—D. J. Gribbin, testimony before the Senate Committee on Environment & Public Works, July 24, 2013
"States' growing involvement in funding transportation is a trend of far-reaching consequences. In the short run, more state revenue dedicated to transportation will lessen the pressure on Congress to come up with increased resources to fund the next reauthorization. It has been estimated that to fund a six-year program at current spending levels would require roughly $320 billion ($53 billion/year). Trust Fund revenues and interest over the same period are expected to bring in only $240 billion according to CBO—leaving an unfunded shortfall of $80 billion. Additional state-generated revenue may significantly narrow this gap and make a one- or two-year reauthorization a distinct possibility. In the longer run, greater state fiscal autonomy could modify the federal-state relationship in transportation. There would be less need for direct financial aid to state highways, fewer federal requirements and mandates to comply with, and more emphasis on credit assistance and support of transportation investments of truly national scope and significance . . . . 'This is not devolution,' a thoughtful colleague listening to the Brookings forum presentation observed. 'This is states acting responsibly to preserve their transportation assets and modernize their infrastructure—and taking charge, as they properly should, of their own transportation future.'"
—Ken Orski, "'Can-Do' States," Innovation Briefs, Vol. 24, No. 9, July 22, 2013
"A spectre is haunting Russia: the spectre of shale gas. It is seeping into the salons of power, discomfiting Russia's leaders and their bizniz cronies. Energy companies account for half of the value of the Russian stock market, and a single state-backed firm, Gazprom, produces 10% of the country's exports. Russian politics are also built on conventional oil and gas: Vladimir Putin is in essence the CEO of Russian Energy Inc. The revolution in unconventional gas production from shale beds, which began in the United States and is now spreading around the world, is shaking Russian state capitalism to its foundations."
—Schumpeter, "Spooked by Shale," The Economist, June 29, 2013
"Nearly four decades ago, the state of Oregon adopted strong urban planning requirements, including the requirement of an urban growth boundary. Two principal purposes of the resulting policies (referred to as 'smart growth,' 'urban containment,' 'compact cities,' etc.) were densification and transferring travel demand from cars to transit. Portland's progress toward these objectives has been modest. Most growth has continued to be in the suburbs. There has been only modest densification, and employment has continued to disperse from the core. At the metropolitan area level, travel by car remains virtually as dominant as before, and traffic congestion has intensified materially. Finally, house prices have been driven up relative to income."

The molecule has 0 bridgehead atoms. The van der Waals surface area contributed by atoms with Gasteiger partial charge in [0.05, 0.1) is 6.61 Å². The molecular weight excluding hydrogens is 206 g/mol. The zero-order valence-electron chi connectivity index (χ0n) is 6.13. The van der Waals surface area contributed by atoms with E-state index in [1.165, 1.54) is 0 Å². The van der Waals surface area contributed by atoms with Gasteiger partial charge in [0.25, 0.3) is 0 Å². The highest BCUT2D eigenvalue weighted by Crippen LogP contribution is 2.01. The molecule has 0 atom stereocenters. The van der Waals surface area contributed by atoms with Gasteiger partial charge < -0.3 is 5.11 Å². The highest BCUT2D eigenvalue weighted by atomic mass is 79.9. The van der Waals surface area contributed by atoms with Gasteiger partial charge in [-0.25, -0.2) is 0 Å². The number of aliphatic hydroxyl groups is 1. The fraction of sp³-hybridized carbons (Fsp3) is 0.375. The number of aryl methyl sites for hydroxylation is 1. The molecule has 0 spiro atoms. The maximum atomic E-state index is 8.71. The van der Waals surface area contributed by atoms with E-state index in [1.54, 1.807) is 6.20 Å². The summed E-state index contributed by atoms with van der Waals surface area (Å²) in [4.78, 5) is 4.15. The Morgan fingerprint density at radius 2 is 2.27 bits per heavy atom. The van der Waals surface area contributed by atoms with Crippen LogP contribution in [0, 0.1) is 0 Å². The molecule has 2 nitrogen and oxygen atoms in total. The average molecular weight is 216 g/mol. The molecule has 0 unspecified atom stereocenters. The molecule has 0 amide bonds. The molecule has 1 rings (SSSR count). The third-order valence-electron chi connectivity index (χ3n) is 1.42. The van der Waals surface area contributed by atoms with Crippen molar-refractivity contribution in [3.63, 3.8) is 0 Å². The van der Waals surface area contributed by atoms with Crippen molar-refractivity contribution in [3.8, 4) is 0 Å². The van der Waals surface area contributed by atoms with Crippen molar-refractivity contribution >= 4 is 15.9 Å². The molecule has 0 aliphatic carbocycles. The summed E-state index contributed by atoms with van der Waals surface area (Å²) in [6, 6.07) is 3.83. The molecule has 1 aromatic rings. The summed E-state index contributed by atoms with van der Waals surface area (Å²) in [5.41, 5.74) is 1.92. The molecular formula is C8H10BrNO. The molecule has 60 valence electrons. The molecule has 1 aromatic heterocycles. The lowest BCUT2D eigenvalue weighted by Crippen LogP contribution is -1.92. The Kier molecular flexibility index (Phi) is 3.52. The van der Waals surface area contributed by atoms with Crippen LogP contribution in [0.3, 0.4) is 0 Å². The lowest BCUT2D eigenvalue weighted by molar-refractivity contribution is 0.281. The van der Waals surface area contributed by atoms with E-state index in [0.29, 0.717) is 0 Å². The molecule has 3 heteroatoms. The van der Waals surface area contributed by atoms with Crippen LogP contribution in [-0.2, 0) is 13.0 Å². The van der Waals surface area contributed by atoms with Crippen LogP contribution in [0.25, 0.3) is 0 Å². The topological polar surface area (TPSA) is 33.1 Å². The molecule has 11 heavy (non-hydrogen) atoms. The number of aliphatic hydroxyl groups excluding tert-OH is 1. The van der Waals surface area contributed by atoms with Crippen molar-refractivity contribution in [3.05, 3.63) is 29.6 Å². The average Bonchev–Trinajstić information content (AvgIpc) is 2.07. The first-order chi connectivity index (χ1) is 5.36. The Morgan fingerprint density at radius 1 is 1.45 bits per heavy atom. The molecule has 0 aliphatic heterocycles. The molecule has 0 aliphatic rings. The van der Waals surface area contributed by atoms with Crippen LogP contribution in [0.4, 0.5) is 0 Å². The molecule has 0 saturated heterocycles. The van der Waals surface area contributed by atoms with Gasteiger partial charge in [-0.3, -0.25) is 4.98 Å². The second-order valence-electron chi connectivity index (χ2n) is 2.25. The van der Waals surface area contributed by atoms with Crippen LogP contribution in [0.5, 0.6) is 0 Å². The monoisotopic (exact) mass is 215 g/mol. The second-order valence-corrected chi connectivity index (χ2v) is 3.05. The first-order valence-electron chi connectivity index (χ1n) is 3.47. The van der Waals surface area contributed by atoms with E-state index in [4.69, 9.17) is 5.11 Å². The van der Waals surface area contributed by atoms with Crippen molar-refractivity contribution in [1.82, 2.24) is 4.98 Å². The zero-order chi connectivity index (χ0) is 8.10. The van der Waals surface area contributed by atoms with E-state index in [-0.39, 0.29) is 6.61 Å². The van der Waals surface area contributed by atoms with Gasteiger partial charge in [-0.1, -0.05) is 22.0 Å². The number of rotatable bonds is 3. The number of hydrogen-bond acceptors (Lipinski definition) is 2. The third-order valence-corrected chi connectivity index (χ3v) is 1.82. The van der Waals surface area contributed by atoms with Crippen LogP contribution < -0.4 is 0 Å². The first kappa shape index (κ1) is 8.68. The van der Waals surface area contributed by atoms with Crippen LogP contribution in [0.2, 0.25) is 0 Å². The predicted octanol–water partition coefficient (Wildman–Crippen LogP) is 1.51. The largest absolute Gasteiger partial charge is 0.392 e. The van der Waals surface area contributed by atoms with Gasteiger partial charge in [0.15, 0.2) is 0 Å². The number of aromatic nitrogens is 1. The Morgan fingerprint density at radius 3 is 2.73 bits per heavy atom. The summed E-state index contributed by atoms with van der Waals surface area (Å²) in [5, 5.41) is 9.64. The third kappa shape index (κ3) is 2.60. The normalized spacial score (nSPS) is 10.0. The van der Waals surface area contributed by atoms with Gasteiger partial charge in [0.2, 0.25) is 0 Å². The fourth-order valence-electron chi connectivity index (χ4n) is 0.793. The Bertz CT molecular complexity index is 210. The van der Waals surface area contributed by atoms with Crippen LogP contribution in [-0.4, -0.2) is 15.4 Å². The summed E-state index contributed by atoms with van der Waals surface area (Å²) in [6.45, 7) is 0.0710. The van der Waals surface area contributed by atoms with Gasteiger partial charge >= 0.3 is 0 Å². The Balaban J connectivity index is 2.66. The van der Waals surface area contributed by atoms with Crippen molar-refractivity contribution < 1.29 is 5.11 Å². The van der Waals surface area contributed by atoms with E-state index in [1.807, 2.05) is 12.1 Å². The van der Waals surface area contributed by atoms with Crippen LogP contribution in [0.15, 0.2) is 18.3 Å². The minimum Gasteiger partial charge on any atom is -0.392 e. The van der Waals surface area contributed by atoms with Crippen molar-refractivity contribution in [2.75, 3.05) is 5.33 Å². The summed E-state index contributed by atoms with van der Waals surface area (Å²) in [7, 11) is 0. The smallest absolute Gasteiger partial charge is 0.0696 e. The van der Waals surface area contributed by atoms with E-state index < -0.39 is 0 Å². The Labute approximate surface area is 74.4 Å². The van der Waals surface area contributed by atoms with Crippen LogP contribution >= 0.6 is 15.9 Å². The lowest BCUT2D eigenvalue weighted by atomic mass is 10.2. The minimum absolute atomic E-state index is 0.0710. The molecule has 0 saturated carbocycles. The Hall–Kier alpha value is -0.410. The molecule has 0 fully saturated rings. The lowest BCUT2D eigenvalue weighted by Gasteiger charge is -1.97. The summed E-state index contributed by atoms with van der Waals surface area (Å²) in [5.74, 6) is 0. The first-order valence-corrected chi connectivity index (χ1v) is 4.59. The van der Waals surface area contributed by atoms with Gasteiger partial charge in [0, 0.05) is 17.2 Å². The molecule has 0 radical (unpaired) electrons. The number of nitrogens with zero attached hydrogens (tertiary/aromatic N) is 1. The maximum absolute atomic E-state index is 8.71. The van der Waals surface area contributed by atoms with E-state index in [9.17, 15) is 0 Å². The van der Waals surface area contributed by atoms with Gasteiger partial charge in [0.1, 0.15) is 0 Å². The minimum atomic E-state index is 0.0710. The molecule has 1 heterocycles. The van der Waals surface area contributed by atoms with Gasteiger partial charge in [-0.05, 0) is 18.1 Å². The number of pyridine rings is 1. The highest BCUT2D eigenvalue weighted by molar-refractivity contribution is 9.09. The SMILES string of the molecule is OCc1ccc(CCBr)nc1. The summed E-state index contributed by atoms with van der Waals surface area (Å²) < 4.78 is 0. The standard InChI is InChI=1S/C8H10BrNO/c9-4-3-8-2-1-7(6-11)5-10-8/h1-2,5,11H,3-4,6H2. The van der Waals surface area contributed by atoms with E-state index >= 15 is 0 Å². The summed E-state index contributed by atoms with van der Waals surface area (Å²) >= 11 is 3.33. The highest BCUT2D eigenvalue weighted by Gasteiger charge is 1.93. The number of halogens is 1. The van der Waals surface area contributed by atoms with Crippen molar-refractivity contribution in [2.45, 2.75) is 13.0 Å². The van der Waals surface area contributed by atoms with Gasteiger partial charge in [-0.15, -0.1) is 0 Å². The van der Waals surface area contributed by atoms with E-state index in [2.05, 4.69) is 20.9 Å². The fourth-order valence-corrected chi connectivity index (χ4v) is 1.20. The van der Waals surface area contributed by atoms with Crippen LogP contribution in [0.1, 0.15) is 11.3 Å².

—Wendell Cox, "The Evolving Urban Form: Portland, NewGeography, Aug. 3, 2013 (www.newgeography.com/content/003856-the-evolving-urban-form-portland)
"[One] argument against subsuming state turnpikes into state DOTs is that they are very different entities. Turnpikes and other toll entities are basically businesses—and that's regardless of their ownership and control. Whether state, local, private, or not-for-profit, they earn their revenue through highway service to willing customers who choose whether or not the service they get is worth the toll. If turnpikes don't get the traffic and revenue they need to pay operating costs and service capital, they're in trouble. They need to judge all their spending and especially new projects and other major capital spending like any other business does, asking 'Will we get our money back?' and 'How quickly?' and 'What are the risks?' And they need to price their services—set toll rates—somewhere near the profit-maximizing point. If the toll rates are lower, they're leaving money on the table and encouraging excess traffic. If they set rates too high, they lose more traffic than they gain per transaction. They are answerable to the people who put up their capital—the investors in their bonds or stock. DOTs are fundamentally different organizations from turnpikes. They are dependent on legislators for their funds, and they are subject to the politically appointed secretary on personnel and priorities. Running a turnpike business inside a government department makes for a very odd fit."
—Peter Samuel, "Different Animals," Tollroadsnews.com, May 19, 2013 (www.tollroadsnews.com/node/6553)